One consequence of all the quality programming available Sunday night is that I’ve had to re-examine what I watch on other nights as well. I’m embarrassed to say that I used to watch a lot of shows on Bravo but, lately, it’s been banished from my viewing schedule. One guilty pleasure that might hang on, however, is Million Dollar Listing New York. Like every New Yorker, I’m obsessed with real estate, so this show, while ostensibly a reality show, functions on several levels. Of course what really makes this show (or any reality TV show) work is the casting. Why hasn’t SNL done a parody of this show? Luis, with his towering pompadour that makes him look like an ice cream cone, his obsequious smile and his inappropriate sexual humor; Fredrik, with his cartoon-like exclamation of “Zing!” every time he makes a sale and his Scandinavian aloofness; Ryan, with his smug self-assurance made tolerable only by his occasional self-deprecation. I can easily see Taran Killam playing all of those roles with relish.
Another show (on TV Land) that’s currently on life support (no pun) is Hot in Cleveland. I like a good three-camera sitcom as much as the next guy (OK, maybe more than the next guy) and it can be good when it’s well written but, more often than not, it’s a waste of talent.
Let’s hope that Mad Men (on AMC) picks up the slack.

Monday, April 7, 2014

Desensitized Nation

As I sat down last night to watch the premiere episode of Game of Thrones (a series characterized by casual sex and violence. Hey, I had to see what all the fuss was about), I paused to wonder, Why has TV become the dominant art form of our time, as opposed to say, movies or theater? Is it because we can watch TV in the privacy of our own homes (or on our laptops or cell phones) as opposed to having to go to a theater and having to deal with, you know, people?
Then I realized: We’ve constructed an entire society designed to deal with people at arms’ length.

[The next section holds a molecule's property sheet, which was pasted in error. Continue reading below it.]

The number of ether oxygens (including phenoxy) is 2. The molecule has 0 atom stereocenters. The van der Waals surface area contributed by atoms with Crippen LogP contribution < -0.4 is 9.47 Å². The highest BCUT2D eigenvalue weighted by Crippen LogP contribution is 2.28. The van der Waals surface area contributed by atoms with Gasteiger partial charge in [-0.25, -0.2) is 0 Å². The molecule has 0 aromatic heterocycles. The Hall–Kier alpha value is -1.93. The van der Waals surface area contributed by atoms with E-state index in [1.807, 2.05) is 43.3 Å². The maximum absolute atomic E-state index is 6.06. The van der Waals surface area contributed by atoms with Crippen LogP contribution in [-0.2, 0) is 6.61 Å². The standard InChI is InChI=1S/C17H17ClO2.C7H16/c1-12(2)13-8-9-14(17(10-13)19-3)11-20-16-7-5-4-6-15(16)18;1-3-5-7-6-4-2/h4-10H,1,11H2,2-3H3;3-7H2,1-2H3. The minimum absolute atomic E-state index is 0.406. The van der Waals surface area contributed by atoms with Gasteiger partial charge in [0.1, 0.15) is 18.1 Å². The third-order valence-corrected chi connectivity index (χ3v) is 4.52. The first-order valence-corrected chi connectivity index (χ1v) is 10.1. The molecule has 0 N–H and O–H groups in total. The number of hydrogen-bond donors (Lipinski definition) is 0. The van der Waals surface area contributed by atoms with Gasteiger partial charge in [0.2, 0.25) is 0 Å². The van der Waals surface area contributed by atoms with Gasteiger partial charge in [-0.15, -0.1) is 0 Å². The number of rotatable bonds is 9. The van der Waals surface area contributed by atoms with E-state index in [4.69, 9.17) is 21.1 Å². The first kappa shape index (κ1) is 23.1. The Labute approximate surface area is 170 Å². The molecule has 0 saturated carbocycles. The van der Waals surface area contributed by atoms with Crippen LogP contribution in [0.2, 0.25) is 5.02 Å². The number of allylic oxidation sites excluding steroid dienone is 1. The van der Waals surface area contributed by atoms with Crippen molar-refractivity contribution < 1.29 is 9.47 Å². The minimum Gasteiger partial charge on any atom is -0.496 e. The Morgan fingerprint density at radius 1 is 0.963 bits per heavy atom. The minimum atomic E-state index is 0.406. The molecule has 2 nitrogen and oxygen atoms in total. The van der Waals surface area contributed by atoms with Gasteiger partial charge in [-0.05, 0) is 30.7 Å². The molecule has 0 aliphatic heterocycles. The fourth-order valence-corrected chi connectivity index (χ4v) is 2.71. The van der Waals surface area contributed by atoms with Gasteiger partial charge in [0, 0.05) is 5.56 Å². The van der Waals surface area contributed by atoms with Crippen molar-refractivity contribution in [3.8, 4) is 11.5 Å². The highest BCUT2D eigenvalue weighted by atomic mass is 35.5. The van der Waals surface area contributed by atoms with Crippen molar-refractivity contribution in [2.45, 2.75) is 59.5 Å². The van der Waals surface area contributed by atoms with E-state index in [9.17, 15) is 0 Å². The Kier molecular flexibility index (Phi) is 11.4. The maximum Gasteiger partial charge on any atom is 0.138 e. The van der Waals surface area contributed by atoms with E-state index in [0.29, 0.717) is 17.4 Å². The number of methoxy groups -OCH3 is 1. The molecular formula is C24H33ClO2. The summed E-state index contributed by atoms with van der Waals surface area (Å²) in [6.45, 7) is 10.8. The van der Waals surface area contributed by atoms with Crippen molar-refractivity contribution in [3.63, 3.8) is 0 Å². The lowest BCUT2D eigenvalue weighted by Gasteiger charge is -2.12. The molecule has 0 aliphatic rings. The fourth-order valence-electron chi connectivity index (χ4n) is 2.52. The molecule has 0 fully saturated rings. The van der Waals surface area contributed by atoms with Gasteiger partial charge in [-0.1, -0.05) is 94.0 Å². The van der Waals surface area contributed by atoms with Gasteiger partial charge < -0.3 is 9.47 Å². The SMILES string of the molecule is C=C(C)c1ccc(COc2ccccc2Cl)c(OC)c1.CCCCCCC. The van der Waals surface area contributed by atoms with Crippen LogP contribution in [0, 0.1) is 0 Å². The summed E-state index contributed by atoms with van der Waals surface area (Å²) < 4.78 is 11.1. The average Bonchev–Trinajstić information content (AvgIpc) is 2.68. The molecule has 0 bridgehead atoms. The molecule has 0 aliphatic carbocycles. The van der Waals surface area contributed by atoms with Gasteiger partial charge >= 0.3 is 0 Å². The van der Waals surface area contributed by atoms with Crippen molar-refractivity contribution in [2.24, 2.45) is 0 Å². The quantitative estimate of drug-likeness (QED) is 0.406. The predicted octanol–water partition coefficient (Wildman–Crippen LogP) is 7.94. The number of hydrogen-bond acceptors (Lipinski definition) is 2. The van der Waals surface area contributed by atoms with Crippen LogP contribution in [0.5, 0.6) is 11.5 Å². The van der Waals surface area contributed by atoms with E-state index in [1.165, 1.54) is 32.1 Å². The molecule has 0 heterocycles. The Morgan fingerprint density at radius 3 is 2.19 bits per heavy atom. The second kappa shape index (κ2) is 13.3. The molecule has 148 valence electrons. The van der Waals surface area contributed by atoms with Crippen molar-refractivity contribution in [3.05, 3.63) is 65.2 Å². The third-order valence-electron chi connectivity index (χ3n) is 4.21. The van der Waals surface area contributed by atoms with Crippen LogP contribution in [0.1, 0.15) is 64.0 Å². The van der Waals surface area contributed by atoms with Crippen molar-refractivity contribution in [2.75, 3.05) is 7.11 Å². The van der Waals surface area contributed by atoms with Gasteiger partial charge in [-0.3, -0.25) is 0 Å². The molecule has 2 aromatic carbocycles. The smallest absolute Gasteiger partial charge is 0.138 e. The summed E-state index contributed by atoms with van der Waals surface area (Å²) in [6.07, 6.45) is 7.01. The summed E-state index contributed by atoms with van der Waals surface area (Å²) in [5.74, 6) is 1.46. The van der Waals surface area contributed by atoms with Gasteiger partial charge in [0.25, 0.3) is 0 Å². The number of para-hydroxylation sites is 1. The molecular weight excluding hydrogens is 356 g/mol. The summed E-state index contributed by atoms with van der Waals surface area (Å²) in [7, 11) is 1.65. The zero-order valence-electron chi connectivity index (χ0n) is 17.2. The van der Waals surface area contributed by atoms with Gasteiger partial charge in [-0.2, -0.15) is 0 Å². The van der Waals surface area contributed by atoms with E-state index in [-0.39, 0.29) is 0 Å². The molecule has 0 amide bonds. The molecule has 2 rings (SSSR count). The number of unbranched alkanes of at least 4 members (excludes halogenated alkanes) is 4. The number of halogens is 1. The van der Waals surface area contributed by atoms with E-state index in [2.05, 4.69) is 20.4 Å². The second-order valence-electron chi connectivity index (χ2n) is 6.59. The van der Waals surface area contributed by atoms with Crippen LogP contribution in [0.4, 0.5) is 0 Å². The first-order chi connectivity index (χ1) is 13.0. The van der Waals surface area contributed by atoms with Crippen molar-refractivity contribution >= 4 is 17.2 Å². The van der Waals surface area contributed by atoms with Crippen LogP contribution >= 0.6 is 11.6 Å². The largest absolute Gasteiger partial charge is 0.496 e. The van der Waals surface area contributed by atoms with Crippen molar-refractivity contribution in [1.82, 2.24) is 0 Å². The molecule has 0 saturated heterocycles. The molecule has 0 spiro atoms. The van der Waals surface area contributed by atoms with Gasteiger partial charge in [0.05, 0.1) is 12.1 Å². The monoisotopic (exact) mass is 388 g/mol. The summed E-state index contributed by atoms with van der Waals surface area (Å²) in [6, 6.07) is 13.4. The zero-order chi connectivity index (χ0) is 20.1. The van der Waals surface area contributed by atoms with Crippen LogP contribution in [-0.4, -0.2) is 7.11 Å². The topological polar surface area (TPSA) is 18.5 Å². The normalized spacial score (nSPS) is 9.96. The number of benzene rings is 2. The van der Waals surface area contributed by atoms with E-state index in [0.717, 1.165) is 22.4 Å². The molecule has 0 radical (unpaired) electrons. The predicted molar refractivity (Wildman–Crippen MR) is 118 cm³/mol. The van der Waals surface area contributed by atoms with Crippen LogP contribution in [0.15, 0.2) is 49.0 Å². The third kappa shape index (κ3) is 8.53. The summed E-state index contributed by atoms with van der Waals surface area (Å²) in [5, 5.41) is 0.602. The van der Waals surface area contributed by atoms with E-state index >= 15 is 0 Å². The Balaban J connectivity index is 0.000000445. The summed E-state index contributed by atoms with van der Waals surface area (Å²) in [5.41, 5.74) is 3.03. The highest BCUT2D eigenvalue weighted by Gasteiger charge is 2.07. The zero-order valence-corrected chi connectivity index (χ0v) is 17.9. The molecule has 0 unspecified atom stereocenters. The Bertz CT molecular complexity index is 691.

Think about it: email, cell phones, the Internet, blogging, online dating, online pornography: all designed to keep people at arms’ length, all designed to turn people into things that can be “managed.”
But it goes further than that.
Look at what’s happening in the world today as we happily gorge ourselves on “must see TV,” as we brag about consuming entire series in an evening: Global warming, genocide, gun violence spinning out of control, the Supreme Court usurping our rights as individuals. All this is taking place right under our noses and what do we talk about? What’s on the evening news and in our newspapers and magazines? Kim Kardashian and Honey Boo Boo.
This desensitization has filtered down into our daily lives and we accept it as normal.
I think about my current job search, for example. I recently had an interview where the interviewer promised to call me back “either way” (meaning whether or not I got hired), and I remember being shocked to hear him say that, because nowadays businesses usually don’t bother to call you back at all. (Needless to say, he never called.)
I had another company ask me for a phone interview and never call me back to set up a date and time. Who does that? (Answer: More people than you’d expect.)
And I don’t even want to talk about the hundreds of resumes I’ve sent out or the dozens of requests for job leads or information I’ve made that never get any response whatsoever.
Now I know it might seem silly to compare people being unprofessional to genocide, but the point is, we’ve come to accept both situations as normal.
People crossing the street against traffic yakking away on their cell phones and then looking at the drivers honking their horns at them as if they’re crazy: normal. Dozens of buff, muscular guys working out in a gym together, staring at themselves in the mirror but barely interacting with each other: normal. A subway car full of people, each seemingly mesmerized by his own cell phone/iPad/laptop: normal.
It seems to me that we’ve become experts at “managing” people on screens (TV, computer, cell phone) but a complete failure at dealing with them in real life.